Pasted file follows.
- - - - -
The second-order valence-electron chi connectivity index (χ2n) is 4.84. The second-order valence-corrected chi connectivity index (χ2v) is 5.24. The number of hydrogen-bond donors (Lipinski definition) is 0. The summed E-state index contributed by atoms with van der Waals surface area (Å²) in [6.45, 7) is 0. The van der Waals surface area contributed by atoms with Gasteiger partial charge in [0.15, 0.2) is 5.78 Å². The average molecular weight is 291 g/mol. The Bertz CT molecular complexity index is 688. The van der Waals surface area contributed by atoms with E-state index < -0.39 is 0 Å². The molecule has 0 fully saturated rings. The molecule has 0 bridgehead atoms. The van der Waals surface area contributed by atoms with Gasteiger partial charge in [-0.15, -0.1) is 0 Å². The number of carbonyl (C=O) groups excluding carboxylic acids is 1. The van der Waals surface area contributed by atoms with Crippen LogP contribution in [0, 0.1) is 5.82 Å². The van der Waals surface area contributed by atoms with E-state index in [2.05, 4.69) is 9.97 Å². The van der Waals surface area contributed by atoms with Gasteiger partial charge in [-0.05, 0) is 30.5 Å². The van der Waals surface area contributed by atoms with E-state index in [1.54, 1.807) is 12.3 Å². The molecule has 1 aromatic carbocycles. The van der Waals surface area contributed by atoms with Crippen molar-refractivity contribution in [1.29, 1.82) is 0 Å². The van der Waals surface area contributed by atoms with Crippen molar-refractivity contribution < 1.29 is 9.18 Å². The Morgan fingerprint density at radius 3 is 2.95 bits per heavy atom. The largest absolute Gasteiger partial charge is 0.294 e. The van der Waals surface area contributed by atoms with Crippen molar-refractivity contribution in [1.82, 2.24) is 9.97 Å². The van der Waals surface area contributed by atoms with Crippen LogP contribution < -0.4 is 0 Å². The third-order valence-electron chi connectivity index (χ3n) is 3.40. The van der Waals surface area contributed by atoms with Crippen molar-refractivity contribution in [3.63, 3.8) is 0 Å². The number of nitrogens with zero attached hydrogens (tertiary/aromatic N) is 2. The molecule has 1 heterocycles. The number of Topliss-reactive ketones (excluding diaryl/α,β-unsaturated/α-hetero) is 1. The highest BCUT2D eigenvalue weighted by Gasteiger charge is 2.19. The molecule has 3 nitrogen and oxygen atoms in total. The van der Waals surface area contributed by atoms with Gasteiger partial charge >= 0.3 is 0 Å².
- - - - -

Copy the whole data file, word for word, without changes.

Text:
The second-order valence-electron chi connectivity index (χ2n) is 4.84. The second-order valence-corrected chi connectivity index (χ2v) is 5.24. The number of hydrogen-bond donors (Lipinski definition) is 0. The summed E-state index contributed by atoms with van der Waals surface area (Å²) in [6.45, 7) is 0. The van der Waals surface area contributed by atoms with Gasteiger partial charge in [0.15, 0.2) is 5.78 Å². The average molecular weight is 291 g/mol. The Bertz CT molecular complexity index is 688. The van der Waals surface area contributed by atoms with E-state index < -0.39 is 0 Å². The molecule has 0 fully saturated rings. The molecule has 0 bridgehead atoms. The van der Waals surface area contributed by atoms with Gasteiger partial charge in [-0.15, -0.1) is 0 Å². The number of carbonyl (C=O) groups excluding carboxylic acids is 1. The van der Waals surface area contributed by atoms with Crippen LogP contribution in [0, 0.1) is 5.82 Å². The van der Waals surface area contributed by atoms with E-state index in [2.05, 4.69) is 9.97 Å². The van der Waals surface area contributed by atoms with Gasteiger partial charge in [-0.05, 0) is 30.5 Å². The van der Waals surface area contributed by atoms with E-state index in [1.54, 1.807) is 12.3 Å². The molecule has 1 aromatic carbocycles. The van der Waals surface area contributed by atoms with Crippen molar-refractivity contribution in [1.29, 1.82) is 0 Å². The van der Waals surface area contributed by atoms with Crippen molar-refractivity contribution < 1.29 is 9.18 Å². The Morgan fingerprint density at radius 3 is 2.95 bits per heavy atom. The largest absolute Gasteiger partial charge is 0.294 e. The van der Waals surface area contributed by atoms with Crippen molar-refractivity contribution in [1.82, 2.24) is 9.97 Å². The van der Waals surface area contributed by atoms with Crippen LogP contribution < -0.4 is 0 Å². The third-order valence-electron chi connectivity index (χ3n) is 3.40. The van der Waals surface area contributed by atoms with Crippen molar-refractivity contribution in [3.63, 3.8) is 0 Å². The number of nitrogens with zero attached hydrogens (tertiary/aromatic N) is 2. The molecule has 1 heterocycles. The number of Topliss-reactive ketones (excluding diaryl/α,β-unsaturated/α-hetero) is 1. The highest BCUT2D eigenvalue weighted by Gasteiger charge is 2.19. The molecule has 3 nitrogen and oxygen atoms in total. The van der Waals surface area contributed by atoms with Gasteiger partial charge >= 0.3 is 0 Å².